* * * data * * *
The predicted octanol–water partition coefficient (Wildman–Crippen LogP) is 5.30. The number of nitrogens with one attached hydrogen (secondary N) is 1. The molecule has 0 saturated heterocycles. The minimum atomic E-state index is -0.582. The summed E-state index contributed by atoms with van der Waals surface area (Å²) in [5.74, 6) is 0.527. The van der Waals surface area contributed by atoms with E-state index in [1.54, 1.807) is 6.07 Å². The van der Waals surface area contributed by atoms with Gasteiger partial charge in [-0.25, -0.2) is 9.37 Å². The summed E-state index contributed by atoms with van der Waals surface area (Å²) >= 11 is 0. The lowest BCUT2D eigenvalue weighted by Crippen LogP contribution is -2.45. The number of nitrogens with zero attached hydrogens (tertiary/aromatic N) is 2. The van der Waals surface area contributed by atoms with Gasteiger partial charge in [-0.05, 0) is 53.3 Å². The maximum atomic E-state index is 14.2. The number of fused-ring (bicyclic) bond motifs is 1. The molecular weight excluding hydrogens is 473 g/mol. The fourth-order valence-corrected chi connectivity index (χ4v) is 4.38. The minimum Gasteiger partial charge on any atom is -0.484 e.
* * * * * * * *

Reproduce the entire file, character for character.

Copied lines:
The predicted octanol–water partition coefficient (Wildman–Crippen LogP) is 5.30. The number of nitrogens with one attached hydrogen (secondary N) is 1. The molecule has 0 saturated heterocycles. The minimum atomic E-state index is -0.582. The summed E-state index contributed by atoms with van der Waals surface area (Å²) in [5.74, 6) is 0.527. The van der Waals surface area contributed by atoms with E-state index in [1.54, 1.807) is 6.07 Å². The van der Waals surface area contributed by atoms with Gasteiger partial charge in [-0.25, -0.2) is 9.37 Å². The summed E-state index contributed by atoms with van der Waals surface area (Å²) >= 11 is 0. The lowest BCUT2D eigenvalue weighted by Crippen LogP contribution is -2.45. The number of nitrogens with zero attached hydrogens (tertiary/aromatic N) is 2. The van der Waals surface area contributed by atoms with Gasteiger partial charge in [-0.05, 0) is 53.3 Å². The maximum atomic E-state index is 14.2. The number of fused-ring (bicyclic) bond motifs is 1. The molecular weight excluding hydrogens is 473 g/mol. The fourth-order valence-corrected chi connectivity index (χ4v) is 4.38. The minimum Gasteiger partial charge on any atom is -0.484 e.